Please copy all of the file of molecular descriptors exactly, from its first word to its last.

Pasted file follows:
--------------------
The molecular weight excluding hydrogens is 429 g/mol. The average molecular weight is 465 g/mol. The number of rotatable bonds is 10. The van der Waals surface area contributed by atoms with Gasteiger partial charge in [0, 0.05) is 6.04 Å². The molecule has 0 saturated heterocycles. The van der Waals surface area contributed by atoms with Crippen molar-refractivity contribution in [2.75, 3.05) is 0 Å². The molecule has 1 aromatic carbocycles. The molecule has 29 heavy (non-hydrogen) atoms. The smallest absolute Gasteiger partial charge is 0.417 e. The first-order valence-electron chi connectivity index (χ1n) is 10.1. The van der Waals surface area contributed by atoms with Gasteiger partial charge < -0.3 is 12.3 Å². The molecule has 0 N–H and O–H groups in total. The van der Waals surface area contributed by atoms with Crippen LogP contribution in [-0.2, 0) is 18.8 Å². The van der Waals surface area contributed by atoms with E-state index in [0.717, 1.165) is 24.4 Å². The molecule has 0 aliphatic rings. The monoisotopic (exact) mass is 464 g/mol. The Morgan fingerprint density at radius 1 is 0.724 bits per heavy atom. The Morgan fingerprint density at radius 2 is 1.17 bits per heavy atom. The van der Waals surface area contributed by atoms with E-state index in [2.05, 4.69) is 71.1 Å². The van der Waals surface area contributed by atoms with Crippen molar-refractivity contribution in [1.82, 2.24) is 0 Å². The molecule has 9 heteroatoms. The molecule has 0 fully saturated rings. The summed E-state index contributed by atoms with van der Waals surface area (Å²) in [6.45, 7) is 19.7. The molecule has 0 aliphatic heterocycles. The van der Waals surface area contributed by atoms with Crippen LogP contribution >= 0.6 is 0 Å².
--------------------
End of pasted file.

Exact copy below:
The molecular weight excluding hydrogens is 429 g/mol. The average molecular weight is 465 g/mol. The number of rotatable bonds is 10. The van der Waals surface area contributed by atoms with Gasteiger partial charge in [0, 0.05) is 6.04 Å². The molecule has 0 saturated heterocycles. The van der Waals surface area contributed by atoms with Crippen molar-refractivity contribution in [2.75, 3.05) is 0 Å². The molecule has 1 aromatic carbocycles. The molecule has 29 heavy (non-hydrogen) atoms. The smallest absolute Gasteiger partial charge is 0.417 e. The first-order valence-electron chi connectivity index (χ1n) is 10.1. The van der Waals surface area contributed by atoms with Gasteiger partial charge < -0.3 is 12.3 Å². The molecule has 0 N–H and O–H groups in total. The van der Waals surface area contributed by atoms with Crippen LogP contribution in [-0.2, 0) is 18.8 Å². The van der Waals surface area contributed by atoms with E-state index in [0.717, 1.165) is 24.4 Å². The molecule has 0 aliphatic rings. The monoisotopic (exact) mass is 464 g/mol. The Morgan fingerprint density at radius 1 is 0.724 bits per heavy atom. The Morgan fingerprint density at radius 2 is 1.17 bits per heavy atom. The van der Waals surface area contributed by atoms with E-state index in [2.05, 4.69) is 71.1 Å². The van der Waals surface area contributed by atoms with Crippen molar-refractivity contribution in [1.82, 2.24) is 0 Å². The molecule has 9 heteroatoms. The molecule has 0 fully saturated rings. The summed E-state index contributed by atoms with van der Waals surface area (Å²) in [6.45, 7) is 19.7. The molecule has 0 aliphatic heterocycles. The van der Waals surface area contributed by atoms with Crippen LogP contribution >= 0.6 is 0 Å².